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Wavelength Calibration

There are two stages to echmenu wavelength calibration; the first stage is simple; the second stage may be more complex. The first step is to run Option 9 Locate arc line candidates. This searches the arc spectrum for features which look like arc lines. The result is a small list of potential features which can be used in the second stage, wavelength calibration.

echmenu Option 10 Identify features performs wavelength calibration. There are a number of prompts:

   ECH_FTRDB - Reference line list database /'$ARCDIRS/THAR'/ > $ARCDIRS/CUAR
   ARC_TYPE - Type of arc lamp used /'$ARCDIRS/THAR.ARC'/ > $ARCDIRS/CUAR.ARC
   WAVFIT - Function for wavelength fitting /'POLY'/ >
   AUTO_ID - YES for fully automatic identification /FALSE/ >
   HI_WAVE - Longest wavelength to search for arc lines /0/ >
   LOW_WAVE - Shortest wavelength to search for arc lines /0/ >
   MAX_DISPERSION - Max dispersion (Units per pixel) allowed /1/ >
   MIN_DISPERSION - Min dispersion (Units per pixel) allowed /0.01/ >
   W_NPOLY - Number of coeffs of wavelength fitting function /7/ >

Arc lamp database information for CuAr and ThAr lamps is available, if you use some other lamp you will need a list of wavelengths for features in the spectrum of the lamp. Often a ThAr lamp is used, however, in the example data the lamp used is CuAr, so you can should set ech_ftrdb=$ARCDIRS/CUAR and arc_type=$ARCDIRS/CUAR.ARC. Note that the names of these files are case-sensitive. wavfit is the type of fit to use, poly should be fine.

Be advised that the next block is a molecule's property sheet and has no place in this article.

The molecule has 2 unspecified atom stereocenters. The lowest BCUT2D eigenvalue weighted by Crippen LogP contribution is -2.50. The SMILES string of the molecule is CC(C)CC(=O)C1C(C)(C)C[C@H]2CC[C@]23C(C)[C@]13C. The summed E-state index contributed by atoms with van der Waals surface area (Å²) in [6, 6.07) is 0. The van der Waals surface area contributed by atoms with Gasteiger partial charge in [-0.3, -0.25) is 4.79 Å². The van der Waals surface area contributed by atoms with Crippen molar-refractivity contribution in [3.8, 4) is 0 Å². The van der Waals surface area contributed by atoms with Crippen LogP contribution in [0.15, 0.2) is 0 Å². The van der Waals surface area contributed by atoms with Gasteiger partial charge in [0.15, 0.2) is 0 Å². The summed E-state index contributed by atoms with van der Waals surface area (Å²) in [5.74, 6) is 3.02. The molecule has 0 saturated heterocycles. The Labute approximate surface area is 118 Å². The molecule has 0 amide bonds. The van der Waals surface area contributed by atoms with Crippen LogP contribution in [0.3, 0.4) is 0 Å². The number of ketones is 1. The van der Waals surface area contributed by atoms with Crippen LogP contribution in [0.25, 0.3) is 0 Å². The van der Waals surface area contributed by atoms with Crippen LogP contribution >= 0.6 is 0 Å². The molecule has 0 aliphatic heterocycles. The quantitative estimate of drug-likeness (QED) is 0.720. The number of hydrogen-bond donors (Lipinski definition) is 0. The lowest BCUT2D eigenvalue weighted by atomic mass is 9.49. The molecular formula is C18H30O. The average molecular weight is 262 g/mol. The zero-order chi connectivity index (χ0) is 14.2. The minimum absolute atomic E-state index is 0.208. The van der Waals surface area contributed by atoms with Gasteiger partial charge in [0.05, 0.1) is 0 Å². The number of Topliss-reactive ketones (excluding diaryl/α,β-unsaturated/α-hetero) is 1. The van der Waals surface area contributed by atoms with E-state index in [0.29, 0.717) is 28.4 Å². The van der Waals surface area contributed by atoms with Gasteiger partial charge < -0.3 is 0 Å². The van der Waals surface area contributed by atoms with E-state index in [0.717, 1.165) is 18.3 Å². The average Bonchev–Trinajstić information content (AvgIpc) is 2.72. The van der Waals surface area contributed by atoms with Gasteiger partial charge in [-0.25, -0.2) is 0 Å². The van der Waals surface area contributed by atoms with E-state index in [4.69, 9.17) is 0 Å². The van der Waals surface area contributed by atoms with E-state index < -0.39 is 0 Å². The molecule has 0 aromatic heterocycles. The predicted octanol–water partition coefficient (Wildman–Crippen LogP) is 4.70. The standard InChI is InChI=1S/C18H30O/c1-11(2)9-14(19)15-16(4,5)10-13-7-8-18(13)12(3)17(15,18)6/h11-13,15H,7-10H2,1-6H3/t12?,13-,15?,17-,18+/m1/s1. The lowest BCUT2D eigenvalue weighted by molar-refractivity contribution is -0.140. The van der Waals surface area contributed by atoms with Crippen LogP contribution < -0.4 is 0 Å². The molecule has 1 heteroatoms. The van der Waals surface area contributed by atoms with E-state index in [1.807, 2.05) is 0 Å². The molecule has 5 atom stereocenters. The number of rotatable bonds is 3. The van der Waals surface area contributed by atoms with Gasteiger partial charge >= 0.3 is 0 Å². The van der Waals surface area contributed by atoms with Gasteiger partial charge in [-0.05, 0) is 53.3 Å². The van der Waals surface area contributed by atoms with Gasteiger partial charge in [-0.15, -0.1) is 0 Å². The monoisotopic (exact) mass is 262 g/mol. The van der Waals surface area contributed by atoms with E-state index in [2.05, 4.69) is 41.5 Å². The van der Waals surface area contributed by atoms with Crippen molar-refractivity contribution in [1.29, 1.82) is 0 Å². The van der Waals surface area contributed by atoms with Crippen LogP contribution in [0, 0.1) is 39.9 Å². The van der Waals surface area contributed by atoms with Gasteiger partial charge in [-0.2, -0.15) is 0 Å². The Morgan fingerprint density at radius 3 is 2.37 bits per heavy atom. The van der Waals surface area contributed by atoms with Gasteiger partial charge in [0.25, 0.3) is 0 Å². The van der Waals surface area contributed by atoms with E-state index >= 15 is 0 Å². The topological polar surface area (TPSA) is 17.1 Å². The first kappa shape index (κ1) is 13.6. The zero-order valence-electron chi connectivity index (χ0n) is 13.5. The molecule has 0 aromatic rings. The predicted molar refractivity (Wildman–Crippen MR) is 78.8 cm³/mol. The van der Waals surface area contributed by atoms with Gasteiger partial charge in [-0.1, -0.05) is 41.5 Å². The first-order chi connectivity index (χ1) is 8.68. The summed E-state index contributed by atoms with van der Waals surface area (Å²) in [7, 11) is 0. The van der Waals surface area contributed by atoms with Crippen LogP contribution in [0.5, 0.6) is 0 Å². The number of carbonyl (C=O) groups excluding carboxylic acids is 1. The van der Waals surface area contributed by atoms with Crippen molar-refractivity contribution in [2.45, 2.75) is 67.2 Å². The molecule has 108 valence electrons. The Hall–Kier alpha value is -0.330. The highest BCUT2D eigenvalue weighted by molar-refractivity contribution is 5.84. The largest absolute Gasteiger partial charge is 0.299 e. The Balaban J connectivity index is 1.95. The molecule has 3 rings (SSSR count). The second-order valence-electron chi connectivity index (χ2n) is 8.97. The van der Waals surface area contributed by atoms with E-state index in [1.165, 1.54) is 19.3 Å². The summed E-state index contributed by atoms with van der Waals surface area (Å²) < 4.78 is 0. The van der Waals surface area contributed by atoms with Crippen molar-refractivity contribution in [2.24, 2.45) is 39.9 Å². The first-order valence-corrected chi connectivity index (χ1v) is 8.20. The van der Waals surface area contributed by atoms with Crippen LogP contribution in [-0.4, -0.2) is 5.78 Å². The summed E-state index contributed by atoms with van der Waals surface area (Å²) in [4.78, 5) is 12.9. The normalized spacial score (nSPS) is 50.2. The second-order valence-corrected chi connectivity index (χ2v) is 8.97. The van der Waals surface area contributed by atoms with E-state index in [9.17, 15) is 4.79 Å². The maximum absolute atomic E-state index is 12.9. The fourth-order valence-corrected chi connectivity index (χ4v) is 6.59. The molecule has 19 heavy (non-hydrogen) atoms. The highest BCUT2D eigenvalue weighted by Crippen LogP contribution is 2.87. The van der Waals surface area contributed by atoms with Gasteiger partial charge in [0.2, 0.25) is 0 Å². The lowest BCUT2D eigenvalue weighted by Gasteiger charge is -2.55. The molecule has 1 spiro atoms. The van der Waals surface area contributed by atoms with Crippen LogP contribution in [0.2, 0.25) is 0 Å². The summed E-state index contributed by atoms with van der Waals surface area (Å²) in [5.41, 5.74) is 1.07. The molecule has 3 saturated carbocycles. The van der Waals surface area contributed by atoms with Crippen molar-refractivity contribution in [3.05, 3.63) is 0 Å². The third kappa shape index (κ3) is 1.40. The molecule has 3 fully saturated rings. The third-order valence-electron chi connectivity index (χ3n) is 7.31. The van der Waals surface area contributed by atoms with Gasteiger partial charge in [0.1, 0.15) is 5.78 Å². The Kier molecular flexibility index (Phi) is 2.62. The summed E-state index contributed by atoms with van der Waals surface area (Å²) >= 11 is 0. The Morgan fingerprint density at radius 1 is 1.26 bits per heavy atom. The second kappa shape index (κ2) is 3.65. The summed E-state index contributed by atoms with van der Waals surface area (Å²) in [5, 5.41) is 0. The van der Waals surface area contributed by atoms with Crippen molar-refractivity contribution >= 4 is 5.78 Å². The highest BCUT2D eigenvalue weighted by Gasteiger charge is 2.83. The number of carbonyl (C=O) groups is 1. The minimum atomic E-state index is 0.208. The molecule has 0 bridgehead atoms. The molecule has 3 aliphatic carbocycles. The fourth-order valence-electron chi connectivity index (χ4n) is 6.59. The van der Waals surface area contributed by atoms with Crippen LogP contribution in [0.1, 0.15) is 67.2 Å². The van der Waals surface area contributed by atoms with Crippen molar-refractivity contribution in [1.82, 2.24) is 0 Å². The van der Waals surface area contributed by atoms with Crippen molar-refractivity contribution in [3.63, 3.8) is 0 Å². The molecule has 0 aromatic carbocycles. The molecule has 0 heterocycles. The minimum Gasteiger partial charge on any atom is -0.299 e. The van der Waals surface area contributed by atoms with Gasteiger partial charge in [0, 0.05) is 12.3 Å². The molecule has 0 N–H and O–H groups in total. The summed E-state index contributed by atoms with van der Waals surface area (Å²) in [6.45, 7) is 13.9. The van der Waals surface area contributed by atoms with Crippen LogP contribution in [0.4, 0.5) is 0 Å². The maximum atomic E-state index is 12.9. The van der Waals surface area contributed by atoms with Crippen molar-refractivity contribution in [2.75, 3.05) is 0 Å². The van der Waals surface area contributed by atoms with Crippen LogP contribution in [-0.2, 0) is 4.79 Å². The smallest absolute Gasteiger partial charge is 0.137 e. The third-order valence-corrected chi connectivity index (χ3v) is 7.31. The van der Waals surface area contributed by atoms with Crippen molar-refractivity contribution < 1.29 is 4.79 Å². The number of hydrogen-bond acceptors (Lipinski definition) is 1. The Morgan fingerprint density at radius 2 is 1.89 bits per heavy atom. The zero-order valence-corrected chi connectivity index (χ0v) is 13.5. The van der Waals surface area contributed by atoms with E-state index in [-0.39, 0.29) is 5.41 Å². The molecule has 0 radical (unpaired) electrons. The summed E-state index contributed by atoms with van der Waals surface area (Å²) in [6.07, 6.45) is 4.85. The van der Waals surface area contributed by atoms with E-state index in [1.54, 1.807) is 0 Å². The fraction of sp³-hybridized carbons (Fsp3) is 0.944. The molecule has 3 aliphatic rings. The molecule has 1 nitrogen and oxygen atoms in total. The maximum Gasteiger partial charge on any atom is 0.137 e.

If you select auto_id=true, echmenu will attempt a fully automatic wavelength calibration. This will often work; however, it is better to inspect the fit manually, rather than just accepting it automatically; so we accept the default auto_id=false.

hi_wave and low_wave are limits on the wavelength range that might be covered by the spectrum; setting the limits both to zero (the default) indicates we have no idea of the wavelength range. However, if you do have a rough idea of either or both limits then enter them here. Constraining the wavelength range speeds up the process of feature identification. The units are Angstroms for the ThAr and CuAr databases.

max_dispersion and min_dispersion are the limits on the dispersion of the spectrum. Again, if you know the dispersion, set these values close to the value to help constrain automatic feature identification. Inspection of FITS headers may reveal the dispersion used in your data, you might otherwise look in the instrument handbook for the spectrograph used. The units here are Angstroms per detector pixel. The default values are set for common échelle spectrographs and so may be too small for your data. If in doubt, set max_dispersion to a large value and leave the default for min_dispersion as it is.

w_npoly is the number of coefficients of fit to use for the wavelength polynomial. The default value of 7 is fine. The fitter will adjust the order automatically the first time a fit is made if the value is unusable.


% latex2html id marker 4905
$\textstyle \parbox{140mm}{
\caption{Line Identifi...
...pical plot during interactive fitting
with \xref{{\bf echmenu}}{sun152}{}.}